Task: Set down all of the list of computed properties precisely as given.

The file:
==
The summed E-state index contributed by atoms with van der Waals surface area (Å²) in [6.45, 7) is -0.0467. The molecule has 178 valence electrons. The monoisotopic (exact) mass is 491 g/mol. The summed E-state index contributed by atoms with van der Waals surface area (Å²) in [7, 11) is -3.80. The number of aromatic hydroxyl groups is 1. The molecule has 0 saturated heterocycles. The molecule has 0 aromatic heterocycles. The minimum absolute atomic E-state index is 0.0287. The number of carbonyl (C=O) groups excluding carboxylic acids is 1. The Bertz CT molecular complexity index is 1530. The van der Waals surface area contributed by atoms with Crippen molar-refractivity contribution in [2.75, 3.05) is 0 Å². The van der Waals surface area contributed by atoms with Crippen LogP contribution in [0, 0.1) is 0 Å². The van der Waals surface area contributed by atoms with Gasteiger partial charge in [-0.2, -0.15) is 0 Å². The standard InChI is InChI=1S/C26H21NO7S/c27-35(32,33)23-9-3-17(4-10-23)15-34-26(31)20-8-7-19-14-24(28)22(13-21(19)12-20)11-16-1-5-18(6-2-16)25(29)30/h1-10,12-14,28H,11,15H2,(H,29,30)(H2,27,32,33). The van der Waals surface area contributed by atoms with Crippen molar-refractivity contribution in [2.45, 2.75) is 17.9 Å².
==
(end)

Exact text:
The summed E-state index contributed by atoms with van der Waals surface area (Å²) in [6.45, 7) is -0.0467. The molecule has 178 valence electrons. The monoisotopic (exact) mass is 491 g/mol. The summed E-state index contributed by atoms with van der Waals surface area (Å²) in [7, 11) is -3.80. The number of aromatic hydroxyl groups is 1. The molecule has 0 saturated heterocycles. The molecule has 0 aromatic heterocycles. The minimum absolute atomic E-state index is 0.0287. The number of carbonyl (C=O) groups excluding carboxylic acids is 1. The Bertz CT molecular complexity index is 1530. The van der Waals surface area contributed by atoms with Crippen molar-refractivity contribution in [2.75, 3.05) is 0 Å². The van der Waals surface area contributed by atoms with Crippen LogP contribution in [0, 0.1) is 0 Å². The van der Waals surface area contributed by atoms with Gasteiger partial charge in [-0.2, -0.15) is 0 Å². The standard InChI is InChI=1S/C26H21NO7S/c27-35(32,33)23-9-3-17(4-10-23)15-34-26(31)20-8-7-19-14-24(28)22(13-21(19)12-20)11-16-1-5-18(6-2-16)25(29)30/h1-10,12-14,28H,11,15H2,(H,29,30)(H2,27,32,33). The van der Waals surface area contributed by atoms with Crippen molar-refractivity contribution in [2.45, 2.75) is 17.9 Å².